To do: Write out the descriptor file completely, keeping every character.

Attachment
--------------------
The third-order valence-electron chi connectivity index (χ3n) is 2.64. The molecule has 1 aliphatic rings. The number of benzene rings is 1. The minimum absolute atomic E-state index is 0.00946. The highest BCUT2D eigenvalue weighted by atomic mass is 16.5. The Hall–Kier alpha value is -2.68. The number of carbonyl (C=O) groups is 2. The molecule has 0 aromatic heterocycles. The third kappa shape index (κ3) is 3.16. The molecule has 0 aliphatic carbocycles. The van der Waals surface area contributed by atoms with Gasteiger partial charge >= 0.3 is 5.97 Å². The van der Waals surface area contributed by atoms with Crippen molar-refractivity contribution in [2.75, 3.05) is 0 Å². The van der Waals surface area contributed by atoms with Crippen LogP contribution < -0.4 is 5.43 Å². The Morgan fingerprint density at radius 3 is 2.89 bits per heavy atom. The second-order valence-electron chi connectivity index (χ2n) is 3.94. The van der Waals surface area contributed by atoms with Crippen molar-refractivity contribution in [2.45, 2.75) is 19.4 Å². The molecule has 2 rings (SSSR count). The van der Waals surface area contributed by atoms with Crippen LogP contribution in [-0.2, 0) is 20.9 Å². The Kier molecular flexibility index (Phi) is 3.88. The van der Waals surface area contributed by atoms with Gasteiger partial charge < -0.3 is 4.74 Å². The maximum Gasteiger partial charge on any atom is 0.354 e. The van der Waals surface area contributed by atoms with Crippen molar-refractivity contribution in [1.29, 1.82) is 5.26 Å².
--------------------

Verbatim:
The third-order valence-electron chi connectivity index (χ3n) is 2.64. The molecule has 1 aliphatic rings. The number of benzene rings is 1. The minimum absolute atomic E-state index is 0.00946. The highest BCUT2D eigenvalue weighted by atomic mass is 16.5. The Hall–Kier alpha value is -2.68. The number of carbonyl (C=O) groups is 2. The molecule has 0 aromatic heterocycles. The third kappa shape index (κ3) is 3.16. The molecule has 0 aliphatic carbocycles. The van der Waals surface area contributed by atoms with Gasteiger partial charge >= 0.3 is 5.97 Å². The van der Waals surface area contributed by atoms with Crippen molar-refractivity contribution in [2.75, 3.05) is 0 Å². The van der Waals surface area contributed by atoms with Crippen LogP contribution < -0.4 is 5.43 Å². The Morgan fingerprint density at radius 3 is 2.89 bits per heavy atom. The second-order valence-electron chi connectivity index (χ2n) is 3.94. The van der Waals surface area contributed by atoms with Crippen molar-refractivity contribution in [2.45, 2.75) is 19.4 Å². The molecule has 2 rings (SSSR count). The van der Waals surface area contributed by atoms with Crippen LogP contribution in [-0.2, 0) is 20.9 Å². The Kier molecular flexibility index (Phi) is 3.88. The van der Waals surface area contributed by atoms with Gasteiger partial charge < -0.3 is 4.74 Å². The maximum Gasteiger partial charge on any atom is 0.354 e. The van der Waals surface area contributed by atoms with Crippen molar-refractivity contribution in [1.29, 1.82) is 5.26 Å².